The early 2000s were landmark years for the cloud. In 2006, Amazon Web Services (AWS) hit the market and Google unveiled its first cloud service. Fast-forward to 2020, when the pandemic accelerated digital transformation efforts by about seven years, and the cloud became a business imperative. Not only did it enable the quick move to remote work, but it continues to be key in supporting business continuity and innovation. In fact, many could argue that the large-scale shift to the cloud in the 2010s was the pre-requisite to delivering the digital-first experiences that remote work and decentralized business demand today.
Now, multicloud and hybrid cloud environments are the new standard. Gartner says most organizations today adopt a multicloud strategy to minimize vendor lock-in or to take better advantage of more modular, best-of-breed solutions.
But managing multicloud environments brings greater cloud complexity and IT challenges, often slowing innovation rather than supporting it. One 2022 report found that the average multicloud environment spans five different platforms — including AWS, Microsoft Azure, Google Cloud, IBM Red Hat and more.
Overcoming Complexity in a Multicloud World
Today, cloud complexity makes the jobs of operations teams considerably harder. As they work to juggle increasingly distributed applications and data with platform-specific nuances, that make maintaining visibility, performance and security at scale difficult. This complexity is only further compounded by the introduction of cloud-native technologies such as containers and microservices that are more dynamic and ephemeral in nature. Over time, this becomes a significant drain on resources and all too often prevents teams from focusing their time on driving innovation, improved customer experiences and in turn, propelling better business outcomes.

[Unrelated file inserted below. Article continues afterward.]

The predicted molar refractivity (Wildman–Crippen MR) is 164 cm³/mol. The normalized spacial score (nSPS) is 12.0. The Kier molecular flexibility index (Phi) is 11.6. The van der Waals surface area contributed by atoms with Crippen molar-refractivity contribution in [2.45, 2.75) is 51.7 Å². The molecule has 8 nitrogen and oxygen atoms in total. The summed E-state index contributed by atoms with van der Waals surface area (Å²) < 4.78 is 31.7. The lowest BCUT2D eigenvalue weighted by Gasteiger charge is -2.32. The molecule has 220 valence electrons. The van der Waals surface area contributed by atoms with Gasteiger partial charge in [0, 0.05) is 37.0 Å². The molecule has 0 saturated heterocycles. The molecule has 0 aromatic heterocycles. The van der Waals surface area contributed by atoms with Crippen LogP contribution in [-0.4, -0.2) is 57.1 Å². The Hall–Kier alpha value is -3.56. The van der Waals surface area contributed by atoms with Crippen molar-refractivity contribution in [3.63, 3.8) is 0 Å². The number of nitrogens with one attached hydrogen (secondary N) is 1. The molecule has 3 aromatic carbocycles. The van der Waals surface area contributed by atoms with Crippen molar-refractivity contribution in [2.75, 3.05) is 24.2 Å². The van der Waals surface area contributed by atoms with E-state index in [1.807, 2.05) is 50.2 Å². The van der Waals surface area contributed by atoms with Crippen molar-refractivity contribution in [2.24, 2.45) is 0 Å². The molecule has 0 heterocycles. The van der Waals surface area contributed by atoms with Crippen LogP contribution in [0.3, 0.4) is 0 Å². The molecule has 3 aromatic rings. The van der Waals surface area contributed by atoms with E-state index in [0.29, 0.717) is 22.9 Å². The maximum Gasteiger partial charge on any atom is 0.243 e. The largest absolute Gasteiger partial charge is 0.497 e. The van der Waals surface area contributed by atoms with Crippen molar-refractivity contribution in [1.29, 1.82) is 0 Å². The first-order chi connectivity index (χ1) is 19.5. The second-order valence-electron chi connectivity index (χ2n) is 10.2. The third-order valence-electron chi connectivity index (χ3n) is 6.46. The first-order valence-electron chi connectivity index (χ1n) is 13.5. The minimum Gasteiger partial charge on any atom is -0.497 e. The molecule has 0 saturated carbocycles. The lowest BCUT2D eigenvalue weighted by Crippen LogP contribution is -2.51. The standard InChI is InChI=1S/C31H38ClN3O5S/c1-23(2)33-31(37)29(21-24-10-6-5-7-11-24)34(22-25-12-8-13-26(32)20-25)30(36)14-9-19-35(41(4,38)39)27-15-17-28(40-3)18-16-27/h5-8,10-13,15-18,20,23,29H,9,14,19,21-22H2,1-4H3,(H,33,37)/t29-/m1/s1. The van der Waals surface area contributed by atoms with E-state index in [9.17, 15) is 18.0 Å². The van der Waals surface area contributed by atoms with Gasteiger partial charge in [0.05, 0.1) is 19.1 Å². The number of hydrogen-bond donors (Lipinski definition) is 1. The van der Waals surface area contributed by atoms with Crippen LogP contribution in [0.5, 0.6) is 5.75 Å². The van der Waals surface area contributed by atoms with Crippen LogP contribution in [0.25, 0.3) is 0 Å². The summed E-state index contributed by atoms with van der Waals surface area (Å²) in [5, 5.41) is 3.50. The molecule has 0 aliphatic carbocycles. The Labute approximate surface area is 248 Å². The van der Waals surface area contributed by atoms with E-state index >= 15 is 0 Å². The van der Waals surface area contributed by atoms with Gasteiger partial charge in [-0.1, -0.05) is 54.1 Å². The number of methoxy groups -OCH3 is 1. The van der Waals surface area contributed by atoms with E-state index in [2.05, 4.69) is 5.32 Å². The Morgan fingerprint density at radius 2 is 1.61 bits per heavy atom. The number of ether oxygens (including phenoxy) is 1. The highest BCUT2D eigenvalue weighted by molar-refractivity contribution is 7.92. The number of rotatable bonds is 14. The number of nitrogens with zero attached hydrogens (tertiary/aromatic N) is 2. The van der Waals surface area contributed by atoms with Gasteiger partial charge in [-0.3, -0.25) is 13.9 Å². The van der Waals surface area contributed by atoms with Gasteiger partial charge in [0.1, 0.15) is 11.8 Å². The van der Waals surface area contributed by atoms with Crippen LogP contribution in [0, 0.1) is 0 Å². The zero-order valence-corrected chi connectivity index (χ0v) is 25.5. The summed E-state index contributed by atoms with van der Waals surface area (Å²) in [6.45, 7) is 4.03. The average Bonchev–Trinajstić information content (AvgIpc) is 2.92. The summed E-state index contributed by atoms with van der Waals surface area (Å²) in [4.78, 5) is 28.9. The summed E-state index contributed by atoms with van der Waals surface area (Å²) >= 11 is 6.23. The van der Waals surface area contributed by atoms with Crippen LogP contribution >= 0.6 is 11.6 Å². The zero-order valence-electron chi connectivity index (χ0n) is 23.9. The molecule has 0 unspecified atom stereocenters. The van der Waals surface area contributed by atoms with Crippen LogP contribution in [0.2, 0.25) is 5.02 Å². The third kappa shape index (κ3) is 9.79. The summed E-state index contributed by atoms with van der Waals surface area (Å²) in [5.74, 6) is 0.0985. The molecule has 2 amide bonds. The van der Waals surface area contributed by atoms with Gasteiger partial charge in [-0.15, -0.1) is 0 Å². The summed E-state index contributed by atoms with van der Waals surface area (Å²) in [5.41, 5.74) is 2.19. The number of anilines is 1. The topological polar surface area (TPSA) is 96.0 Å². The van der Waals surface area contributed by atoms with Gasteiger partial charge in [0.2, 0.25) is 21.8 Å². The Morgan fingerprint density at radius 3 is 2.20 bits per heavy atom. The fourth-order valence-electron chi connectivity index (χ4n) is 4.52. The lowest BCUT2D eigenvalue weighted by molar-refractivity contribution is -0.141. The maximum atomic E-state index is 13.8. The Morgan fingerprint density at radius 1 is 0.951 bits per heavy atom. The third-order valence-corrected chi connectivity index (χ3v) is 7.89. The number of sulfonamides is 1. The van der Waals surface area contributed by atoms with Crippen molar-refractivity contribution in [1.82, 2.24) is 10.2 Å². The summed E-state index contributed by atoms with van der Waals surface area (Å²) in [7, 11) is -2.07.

While native tooling from cloud service providers and hyperscalers are available to help teams monitor their environments within those platforms, they provide little relief for teams managing applications across multi-cloud environments. This results in “tool sprawl,” or developer teams having to manage and monitor complex, diverse multicloud ecosystems with disparate toolkits. In fact, on average, organizations rely on seven different infrastructure monitoring solutions to manage multicloud environments. As a result, 57% of IT leaders say this use of multiple monitoring solutions makes it challenging to optimize infrastructure performance and resource consumption.
What’s more, 56% of IT leaders agree that traditional infrastructure monitoring solutions are no longer fit for a world of multiple clouds and Kubernetes containers. In response, organizations must find a way to reduce manual processes for infrastructure teams and refocus their time on strategic work that delivers new, high-quality services for customers. That’s where AI and automation can help.
Observability, AI and Automation are the Answer
While cloud services can enhance overall efficiency, especially for developers, an absence of the right tools can create major gaps in productivity. Nearly half (42%) of IT teams’ time is spent on manual, routine work to keep the lights on across infrastructure environments. For example, teams are often forced to switch between different solutions and dashboards to gain insights.
Traditional cloud monitoring tools can’t address dynamic multicloud environments, but automatic intelligence gets to the heart of cloud performance and security issues best. To start, organizations need end-to-end observability to understand the big picture. Add to this capability automation and causal AI and teams can get the precise answers they need to better optimize their environments — freeing them up to focus on accelerating innovation and driving better business outcomes.